A balanced research program should focus on good and rational peat management efforts that minimise environmental impacts, and on water regulation that reduces the risk of fire.
Wildfires are expected to increase in a warming world, but there is another way humans are changing the patterns and intensity of fires: by introducing flammable plants to new environments.
It took 11 years after the treaty came into force for Indonesia to ratify the agreement in 2014. But two years in, Indonesia has yet to enact regulations at the national and local level.
Italy, Portugal and Spain have all gone up in flames in recent weeks, highlighting the need to rethink how Mediterranean countries protect people and save ecosystems.
Developed nations need to stop telling smoggy cities to clean up their act and start critiquing their own consumption habits.
In a part of Washington state hit hard by extreme fire, a fire ecologist explains how prescribed burns and thinning can make the land more fire-resilient.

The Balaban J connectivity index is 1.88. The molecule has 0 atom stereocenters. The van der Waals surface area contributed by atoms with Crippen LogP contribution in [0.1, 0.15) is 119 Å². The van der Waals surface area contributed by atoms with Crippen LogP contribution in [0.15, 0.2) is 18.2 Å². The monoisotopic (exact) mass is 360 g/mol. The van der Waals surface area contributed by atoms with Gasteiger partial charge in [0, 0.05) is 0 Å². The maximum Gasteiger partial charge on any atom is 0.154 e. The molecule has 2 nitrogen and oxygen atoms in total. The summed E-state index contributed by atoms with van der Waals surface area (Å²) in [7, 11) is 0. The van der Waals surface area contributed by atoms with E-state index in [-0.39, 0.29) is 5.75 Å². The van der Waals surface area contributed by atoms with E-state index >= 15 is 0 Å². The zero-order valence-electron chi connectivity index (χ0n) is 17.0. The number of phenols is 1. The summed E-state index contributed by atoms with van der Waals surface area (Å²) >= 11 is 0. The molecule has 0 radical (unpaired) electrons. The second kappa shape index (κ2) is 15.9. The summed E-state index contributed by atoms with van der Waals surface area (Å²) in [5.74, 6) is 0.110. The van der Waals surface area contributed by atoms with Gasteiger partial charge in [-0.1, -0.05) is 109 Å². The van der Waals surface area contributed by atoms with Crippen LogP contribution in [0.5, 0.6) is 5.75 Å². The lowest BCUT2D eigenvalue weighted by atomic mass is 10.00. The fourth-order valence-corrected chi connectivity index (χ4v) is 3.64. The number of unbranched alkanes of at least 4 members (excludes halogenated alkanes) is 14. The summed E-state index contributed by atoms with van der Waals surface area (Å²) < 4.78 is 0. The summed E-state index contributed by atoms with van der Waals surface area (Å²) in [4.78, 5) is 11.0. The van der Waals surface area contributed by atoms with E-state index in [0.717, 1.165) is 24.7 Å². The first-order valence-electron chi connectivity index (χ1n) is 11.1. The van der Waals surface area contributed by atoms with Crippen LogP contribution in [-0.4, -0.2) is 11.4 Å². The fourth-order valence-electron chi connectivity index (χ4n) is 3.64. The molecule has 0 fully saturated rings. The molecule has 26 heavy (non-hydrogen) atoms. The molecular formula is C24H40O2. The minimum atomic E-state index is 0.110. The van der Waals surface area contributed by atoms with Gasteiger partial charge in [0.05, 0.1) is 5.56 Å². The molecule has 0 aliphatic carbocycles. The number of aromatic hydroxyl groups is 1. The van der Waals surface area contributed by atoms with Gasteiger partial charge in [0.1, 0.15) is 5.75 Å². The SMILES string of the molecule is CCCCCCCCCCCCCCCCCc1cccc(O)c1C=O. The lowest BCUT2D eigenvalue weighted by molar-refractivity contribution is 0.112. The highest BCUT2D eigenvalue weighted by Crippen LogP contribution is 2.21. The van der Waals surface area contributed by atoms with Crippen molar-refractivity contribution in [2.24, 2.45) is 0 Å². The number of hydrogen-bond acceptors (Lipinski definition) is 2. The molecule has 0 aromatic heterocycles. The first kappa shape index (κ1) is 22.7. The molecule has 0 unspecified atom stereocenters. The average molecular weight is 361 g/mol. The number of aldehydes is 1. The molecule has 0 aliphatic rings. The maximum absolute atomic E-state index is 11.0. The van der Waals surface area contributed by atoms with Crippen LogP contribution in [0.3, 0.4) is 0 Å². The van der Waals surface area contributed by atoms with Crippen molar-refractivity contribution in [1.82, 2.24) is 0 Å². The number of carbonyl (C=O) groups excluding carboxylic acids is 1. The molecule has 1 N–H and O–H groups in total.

Restoring forest landscapes through active thinning and letting fires burn in order to minimize fire damage has proved harder and less effective than advocates believed, says historian of fire.
A review of more than 40 years of wildfire activity in the western U.S. demonstrates the potent effect drier, warming spring seasons, due to climate change, is having on wildfires.
Yes, climate change is creating conditions for the extraordinary wildfires near Fort McMurray, Alberta, but El Niño played a bigger role, says atmospheric scientist.
Last year, fires burned 2 million hectares of peatlands in Indonesia. The country wants to restore them. But first it needs to know the extent and depth of its peatlands.